Squid Game Fans Can Soon Play Squid Game For Real, Which Should Turn Out Fine

I don't want to have to tap the sign again, but when are people going to learn that playing "Squid Game" in real life completely misses the point of the original series? The latest venture of "Playing 'Squid Game' in Real Life," or as I like to call it, "Grown Adults Playing Red Light, Green Light for Sport," comes from the interactive gaming and technology company Immersive Gamebox. Netflix has given the company the rights to create an immersive, interactive game based on "Squid Game," which will be based in a new venue in New York City's Lower East Side neighborhood. The multiplayer game will allow 2-6 players at a time to compete in challenges inspired by the popular "Squid Game" series, including rounds of Red Light, Green Light and Marbles.

"People are constantly seeking new and different ways to remain invested in their favorite content," said Immersive Gamebox CEO Will Dean in the official press release. "To reimagine Netflix's most popular show in an entirely new format offers customers more ways to stay connected to 'Squid Game.'" Immersive Gamebox currently has locations in Dallas, Chicago, Houston, and Denver, and has made games inspired by other popular IP, like "Angry Birds." All of the gameplay will take place in the company's Gameboxes with the assistance of motion sensing technology and touch screens, instead of the alternative of gathering a bunch of friends in someone's driveway like it's elementary school all over again.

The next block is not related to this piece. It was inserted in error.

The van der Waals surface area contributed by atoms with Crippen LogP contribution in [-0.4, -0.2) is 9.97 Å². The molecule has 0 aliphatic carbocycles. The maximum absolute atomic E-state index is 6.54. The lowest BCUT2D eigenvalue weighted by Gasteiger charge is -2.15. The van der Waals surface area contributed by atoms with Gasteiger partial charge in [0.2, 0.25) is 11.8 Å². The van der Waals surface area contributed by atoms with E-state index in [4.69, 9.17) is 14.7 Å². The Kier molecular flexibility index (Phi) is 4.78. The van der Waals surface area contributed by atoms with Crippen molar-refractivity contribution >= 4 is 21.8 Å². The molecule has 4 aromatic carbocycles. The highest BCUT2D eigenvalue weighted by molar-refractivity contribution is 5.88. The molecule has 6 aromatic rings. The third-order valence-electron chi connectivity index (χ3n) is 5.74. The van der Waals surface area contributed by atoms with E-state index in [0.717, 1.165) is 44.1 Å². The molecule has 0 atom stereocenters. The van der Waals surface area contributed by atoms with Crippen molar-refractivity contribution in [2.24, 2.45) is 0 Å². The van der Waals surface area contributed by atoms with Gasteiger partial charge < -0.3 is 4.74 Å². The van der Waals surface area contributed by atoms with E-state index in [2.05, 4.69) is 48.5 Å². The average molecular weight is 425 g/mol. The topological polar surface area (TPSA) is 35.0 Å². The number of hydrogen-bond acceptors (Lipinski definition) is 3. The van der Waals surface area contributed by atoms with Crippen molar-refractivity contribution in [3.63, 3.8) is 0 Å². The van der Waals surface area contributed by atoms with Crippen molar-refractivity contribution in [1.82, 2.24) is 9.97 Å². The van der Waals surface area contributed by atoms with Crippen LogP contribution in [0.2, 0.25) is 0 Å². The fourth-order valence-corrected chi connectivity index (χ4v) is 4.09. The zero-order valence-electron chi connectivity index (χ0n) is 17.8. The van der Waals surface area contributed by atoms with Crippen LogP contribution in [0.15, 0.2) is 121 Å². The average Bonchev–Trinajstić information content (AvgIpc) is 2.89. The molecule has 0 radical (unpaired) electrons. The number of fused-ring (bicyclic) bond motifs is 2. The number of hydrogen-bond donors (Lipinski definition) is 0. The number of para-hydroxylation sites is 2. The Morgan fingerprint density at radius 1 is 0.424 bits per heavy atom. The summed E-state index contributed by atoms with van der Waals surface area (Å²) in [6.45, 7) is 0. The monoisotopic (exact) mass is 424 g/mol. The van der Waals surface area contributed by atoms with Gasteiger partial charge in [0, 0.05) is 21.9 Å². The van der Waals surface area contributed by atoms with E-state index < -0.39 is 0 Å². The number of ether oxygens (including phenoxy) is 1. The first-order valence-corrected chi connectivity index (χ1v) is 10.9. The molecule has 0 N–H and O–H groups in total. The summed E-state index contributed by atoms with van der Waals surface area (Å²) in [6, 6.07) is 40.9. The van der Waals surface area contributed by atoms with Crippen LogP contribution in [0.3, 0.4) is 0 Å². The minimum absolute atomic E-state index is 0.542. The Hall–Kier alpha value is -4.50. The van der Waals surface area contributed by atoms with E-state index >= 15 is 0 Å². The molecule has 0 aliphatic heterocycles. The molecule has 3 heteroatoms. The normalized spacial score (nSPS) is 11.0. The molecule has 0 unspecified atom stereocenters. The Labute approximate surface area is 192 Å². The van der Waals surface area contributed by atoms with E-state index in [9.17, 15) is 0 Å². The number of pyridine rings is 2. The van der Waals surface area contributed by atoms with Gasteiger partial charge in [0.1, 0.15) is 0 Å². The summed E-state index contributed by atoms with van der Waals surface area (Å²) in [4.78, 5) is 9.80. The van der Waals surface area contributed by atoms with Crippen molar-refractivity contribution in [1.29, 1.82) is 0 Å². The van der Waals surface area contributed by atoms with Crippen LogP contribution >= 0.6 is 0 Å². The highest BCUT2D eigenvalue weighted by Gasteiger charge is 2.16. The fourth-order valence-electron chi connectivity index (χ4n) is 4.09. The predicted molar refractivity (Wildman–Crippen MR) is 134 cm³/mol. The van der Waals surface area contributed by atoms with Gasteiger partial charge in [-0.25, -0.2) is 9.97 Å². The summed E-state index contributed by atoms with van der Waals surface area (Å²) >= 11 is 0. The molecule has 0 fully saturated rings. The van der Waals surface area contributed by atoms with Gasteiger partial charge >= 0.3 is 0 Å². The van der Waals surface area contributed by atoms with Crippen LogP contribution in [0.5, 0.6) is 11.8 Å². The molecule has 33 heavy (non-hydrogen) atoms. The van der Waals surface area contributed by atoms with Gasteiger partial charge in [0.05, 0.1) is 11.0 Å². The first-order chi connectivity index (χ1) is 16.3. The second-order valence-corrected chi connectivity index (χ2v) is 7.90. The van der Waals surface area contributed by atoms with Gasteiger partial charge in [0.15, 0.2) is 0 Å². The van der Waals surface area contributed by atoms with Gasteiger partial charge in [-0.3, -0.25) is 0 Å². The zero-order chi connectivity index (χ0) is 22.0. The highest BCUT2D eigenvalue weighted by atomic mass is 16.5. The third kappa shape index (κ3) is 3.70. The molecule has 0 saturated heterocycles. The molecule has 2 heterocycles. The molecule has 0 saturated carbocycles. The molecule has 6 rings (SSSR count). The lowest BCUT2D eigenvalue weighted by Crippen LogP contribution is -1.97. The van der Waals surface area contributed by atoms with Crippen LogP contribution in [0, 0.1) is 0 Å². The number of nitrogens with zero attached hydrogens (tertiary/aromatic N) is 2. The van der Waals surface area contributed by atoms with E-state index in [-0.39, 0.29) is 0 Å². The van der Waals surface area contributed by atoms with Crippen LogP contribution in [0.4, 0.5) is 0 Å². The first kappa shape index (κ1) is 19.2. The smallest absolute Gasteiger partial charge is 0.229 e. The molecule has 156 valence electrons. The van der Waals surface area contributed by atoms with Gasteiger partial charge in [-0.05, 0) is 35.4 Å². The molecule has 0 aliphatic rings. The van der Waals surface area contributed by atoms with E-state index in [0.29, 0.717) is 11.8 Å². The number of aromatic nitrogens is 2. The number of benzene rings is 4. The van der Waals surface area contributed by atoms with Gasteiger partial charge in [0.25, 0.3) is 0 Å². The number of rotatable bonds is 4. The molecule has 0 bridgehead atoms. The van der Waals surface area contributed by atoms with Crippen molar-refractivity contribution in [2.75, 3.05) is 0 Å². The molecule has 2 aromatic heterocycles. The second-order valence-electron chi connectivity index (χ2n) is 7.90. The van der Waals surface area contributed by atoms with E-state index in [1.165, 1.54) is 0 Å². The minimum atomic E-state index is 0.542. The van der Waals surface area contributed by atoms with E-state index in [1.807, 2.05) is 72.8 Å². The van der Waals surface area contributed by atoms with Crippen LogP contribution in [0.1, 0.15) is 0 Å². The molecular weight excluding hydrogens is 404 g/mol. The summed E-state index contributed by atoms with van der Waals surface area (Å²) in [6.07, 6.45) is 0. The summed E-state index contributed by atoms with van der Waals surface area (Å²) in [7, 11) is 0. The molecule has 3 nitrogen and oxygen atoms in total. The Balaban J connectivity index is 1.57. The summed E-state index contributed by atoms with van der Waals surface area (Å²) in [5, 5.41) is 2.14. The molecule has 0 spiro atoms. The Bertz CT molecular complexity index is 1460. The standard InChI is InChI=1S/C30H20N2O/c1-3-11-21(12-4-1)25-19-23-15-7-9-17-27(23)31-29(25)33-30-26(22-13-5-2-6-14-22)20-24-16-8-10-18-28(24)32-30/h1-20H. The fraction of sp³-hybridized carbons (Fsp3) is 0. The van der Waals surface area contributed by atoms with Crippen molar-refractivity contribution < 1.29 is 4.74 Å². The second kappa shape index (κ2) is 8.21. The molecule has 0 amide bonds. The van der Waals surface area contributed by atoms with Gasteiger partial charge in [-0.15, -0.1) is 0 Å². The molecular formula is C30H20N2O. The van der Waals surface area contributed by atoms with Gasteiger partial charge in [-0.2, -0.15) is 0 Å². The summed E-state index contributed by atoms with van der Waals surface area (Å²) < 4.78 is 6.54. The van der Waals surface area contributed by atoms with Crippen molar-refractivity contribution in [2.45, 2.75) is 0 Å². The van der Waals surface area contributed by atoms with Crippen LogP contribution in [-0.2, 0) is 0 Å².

Experiencing Netflix beyond streaming

Admittedly, the ability to fully enter the world of "Squid Game" complete with pastel colored stairs and Younghee the Red Light, Green Light doll is pretty cool, but it does seem to betray the anti-capitalist heart of "Squid Game" to pay money in order to play traditional playground games that were used to determine whether or not someone was going to walk away with millions of dollars or be killed on the spot. The issue here is not the existence of Immersive Gamebox (which looks fun as hell), but the fact "Squid Game" is all about dismantling the establishment and highlighting the ways wealth and greed force those in poverty to extreme lengths to survive. Perhaps they should look at the possibility of an "Is it Cake?" experience where users get to scream at the cakes on screen for points, instead of just terrifying their neighbors from the comfort of their couch.

Netflix allowing Immersive Gamebox to use the "Squid Game" IP is the latest in their continued effort to expand their reach outside of streaming. According to The Hollywood Reporter, Netflix is also bringing an official "Stranger Things" immersive experience to New York, London, and San Francisco, and a "Bridgerton" experience (called The Queen's Ball) to Los Angeles, Atlanta, and Chicago. I doubt we'll be seeing a "Netflixland" theme park any time soon, but it seems like we'll be seeing more of these themed immersive pop-up events in the future.